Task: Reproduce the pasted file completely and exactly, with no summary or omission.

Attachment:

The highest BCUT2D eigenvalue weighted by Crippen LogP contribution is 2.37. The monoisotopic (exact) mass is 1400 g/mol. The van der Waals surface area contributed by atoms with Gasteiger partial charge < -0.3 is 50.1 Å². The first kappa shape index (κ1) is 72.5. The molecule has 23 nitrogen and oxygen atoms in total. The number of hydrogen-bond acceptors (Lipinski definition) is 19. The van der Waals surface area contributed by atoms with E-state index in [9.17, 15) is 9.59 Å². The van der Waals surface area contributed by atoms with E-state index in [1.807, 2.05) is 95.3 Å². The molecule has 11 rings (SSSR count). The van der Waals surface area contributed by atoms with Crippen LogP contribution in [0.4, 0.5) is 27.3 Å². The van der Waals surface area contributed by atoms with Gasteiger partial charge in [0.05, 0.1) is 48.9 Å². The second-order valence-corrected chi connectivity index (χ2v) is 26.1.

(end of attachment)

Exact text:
The highest BCUT2D eigenvalue weighted by Crippen LogP contribution is 2.37. The monoisotopic (exact) mass is 1400 g/mol. The van der Waals surface area contributed by atoms with Gasteiger partial charge < -0.3 is 50.1 Å². The first kappa shape index (κ1) is 72.5. The molecule has 23 nitrogen and oxygen atoms in total. The number of hydrogen-bond acceptors (Lipinski definition) is 19. The van der Waals surface area contributed by atoms with E-state index in [9.17, 15) is 9.59 Å². The van der Waals surface area contributed by atoms with E-state index in [1.807, 2.05) is 95.3 Å². The molecule has 11 rings (SSSR count). The van der Waals surface area contributed by atoms with Crippen LogP contribution in [0.4, 0.5) is 27.3 Å². The van der Waals surface area contributed by atoms with Gasteiger partial charge in [0.05, 0.1) is 48.9 Å². The second-order valence-corrected chi connectivity index (χ2v) is 26.1.